Entertainment Magazine

Review #3681: White Collar 4.9: “Gloves Off”

Posted on the 13 September 2012 by Entil2001 @criticalmyth

Contributor: Gregg Wright

Written by Mark Goffman
Directed by Renny Harlin

This episode sure did take me by surprise. I knew that it would involve boxing, in some way, which left me a bit worried. The whole “fight club” trope is one that has suffered from heavy overuse in episodic television. So the title, “Gloves Off”, seemed appropriate enough. But the title has a secondary meaning associated with the overall direction of the storytelling. “White Collar” takes the gloves off, and the results aren’t pretty.

Review #3681: White Collar 4.9: “Gloves Off”

The episode picks up immediately where the previous episode left off: with the viewing of the old Betamax tape. We’re met immediately by the face of a younger Ellen Parker, played by Sprague Grayden. We don’t learn much that we didn’t know, or suspect, already. Neal’s father first proclaimed his innocence, and then suspiciously turned state’s evidence. The video makes things even more personal for Neal, who still isn’t sure what to believe about his father. And now, there’s a box for everyone to go after that contains all of the info Ellen dug up about the case. Younger Ellen was convinced that Neal’s father was framed.

A case-of-the-week quickly crops up, in which the White Collar team must investigate an insider trading ring. Conveniently, Neal already knows the leader of the ring, through an old cover ID. So Neal is sent undercover to help bust ‘em. The case itself isn’t extraordinary, but it works. And more importantly, it builds to a gripping conclusion that merges with the serialized story arc in a surprisingly dramatic and shocking way. Thankfully, the case-of-the-week is balanced rather well with investigation into Neal’s father, through Sam. And the boxing elements are well-utilized.

Sadly, Peter and Neal are falling back into old habits; once again keeping secrets from each other and going behind each other’s backs. I’ve ignored it up until now, but it’s been happening almost all season. My first instinct was to be annoyed. Again with this? Haven’t we moved past this? But the more I think about it, the more I think that this was the only way it could be, and the more pleased I am that the writers aren’t shying away from the consequences of Peter and Neal’s inability to fully trust each other. Once Neal learns that Peter went to Sam, leading the bad guys directly to Sam and driving him away, it’s pretty clear what’s going to happen with the fight.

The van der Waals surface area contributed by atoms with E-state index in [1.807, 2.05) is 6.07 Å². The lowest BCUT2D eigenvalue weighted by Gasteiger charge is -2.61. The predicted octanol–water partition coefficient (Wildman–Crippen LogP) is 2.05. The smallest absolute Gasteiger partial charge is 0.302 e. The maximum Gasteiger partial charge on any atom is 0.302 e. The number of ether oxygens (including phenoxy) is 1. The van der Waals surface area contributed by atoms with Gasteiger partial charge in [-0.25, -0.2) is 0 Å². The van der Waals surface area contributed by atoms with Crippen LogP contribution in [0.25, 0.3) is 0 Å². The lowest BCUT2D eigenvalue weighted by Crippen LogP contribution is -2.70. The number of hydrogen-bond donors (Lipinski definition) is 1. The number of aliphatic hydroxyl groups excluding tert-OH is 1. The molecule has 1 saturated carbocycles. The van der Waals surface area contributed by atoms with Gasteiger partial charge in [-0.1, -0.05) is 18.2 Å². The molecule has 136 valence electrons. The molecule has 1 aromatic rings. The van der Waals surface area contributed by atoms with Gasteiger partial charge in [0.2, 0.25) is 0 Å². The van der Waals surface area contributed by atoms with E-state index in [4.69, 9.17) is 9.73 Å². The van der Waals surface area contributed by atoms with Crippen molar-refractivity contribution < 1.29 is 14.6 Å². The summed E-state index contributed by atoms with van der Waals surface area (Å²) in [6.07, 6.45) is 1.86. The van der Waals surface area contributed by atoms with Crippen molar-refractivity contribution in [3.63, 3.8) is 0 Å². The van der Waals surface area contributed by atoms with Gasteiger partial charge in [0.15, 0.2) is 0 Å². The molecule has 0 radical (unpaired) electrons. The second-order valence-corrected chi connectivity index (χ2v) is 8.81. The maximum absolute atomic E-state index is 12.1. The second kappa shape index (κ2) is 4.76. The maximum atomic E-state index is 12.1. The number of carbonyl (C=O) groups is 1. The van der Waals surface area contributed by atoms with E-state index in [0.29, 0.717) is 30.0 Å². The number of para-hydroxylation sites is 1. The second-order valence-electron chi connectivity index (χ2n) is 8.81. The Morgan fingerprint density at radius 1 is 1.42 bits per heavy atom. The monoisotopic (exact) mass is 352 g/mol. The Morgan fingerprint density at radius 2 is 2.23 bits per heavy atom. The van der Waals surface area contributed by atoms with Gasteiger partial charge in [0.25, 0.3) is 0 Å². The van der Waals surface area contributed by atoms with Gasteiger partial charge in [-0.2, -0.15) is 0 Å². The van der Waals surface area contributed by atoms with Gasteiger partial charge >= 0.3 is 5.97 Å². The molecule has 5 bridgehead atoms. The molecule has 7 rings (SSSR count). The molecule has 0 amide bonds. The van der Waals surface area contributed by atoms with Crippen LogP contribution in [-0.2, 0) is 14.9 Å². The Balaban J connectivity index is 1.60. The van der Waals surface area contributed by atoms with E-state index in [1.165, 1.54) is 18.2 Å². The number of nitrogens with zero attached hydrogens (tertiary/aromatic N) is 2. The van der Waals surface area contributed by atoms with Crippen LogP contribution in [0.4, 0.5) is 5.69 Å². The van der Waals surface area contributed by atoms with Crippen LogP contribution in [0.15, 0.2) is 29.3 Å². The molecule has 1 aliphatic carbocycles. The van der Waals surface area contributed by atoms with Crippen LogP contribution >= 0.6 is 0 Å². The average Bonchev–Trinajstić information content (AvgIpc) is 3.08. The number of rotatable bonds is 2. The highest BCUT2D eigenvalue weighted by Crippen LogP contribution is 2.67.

Mozzie really hits it on the nail with his comment to Elizabeth regarding Neal and Peter’s handshake. “Well, clearly, they’re lying to each other… making some sort of bargain that neither of them can keep.” Neal’s rebuke of Peter is probably the most brutal moment of the entire show. But the fact is, Peter and Neal have made a lot of progress. It’s not as though they’re just back to square one. Neal desperately wanted Peter involved, but Sam wouldn’t allow it. Peter discovered this, and didn’t become angry with Neal over it. Instead, he went to Sam on his own. Peter had come to grips with the fact that Neal’s hands were tied, but wanted to help anyway.

At first, it all goes well. Sam seems to change his mind about Peter. But Peter failed to realize how high the corruption went. His attempts to help Neal end up leading the secret society of ex-LEOs right to Sam’s doorstep. Worse yet, Peter’s digging probably helped them find Ellen too. As far as Peter has been willing to go for Neal in the past, he’s still an FBI agent, which makes him a liability. Ironically, this rift between Neal and Peter may have the effect of pushing Peter even further outside the law, in order to regain Neal’s trust and friendship. It’s easy to feel that this represents a major backwards slide in the progress of Neal and Peter’s relationship, but I’m suspicious that this is just the catalyst for progressing it even further.

Of course, we all know that Peter and Neal are going to reconcile eventually. Their friendship (and perhaps father-son dynamic) is the heart and soul of the show, and probably one of its biggest selling points with its fans. I just can’t imagine that this rift between them will last very long. The show has spent too long developing their friendship and their evolving code of ethics. The theme of police corruption fits in too perfectly with Peter’s descent from upstanding FBI agent to a man willing to bend the law in order to help a friend from the other side of the law. For now, this may be the best way to keep things interesting between them, and I appreciate the darker aspects of “White Collar” that appear from time to time.

Score: 9/10

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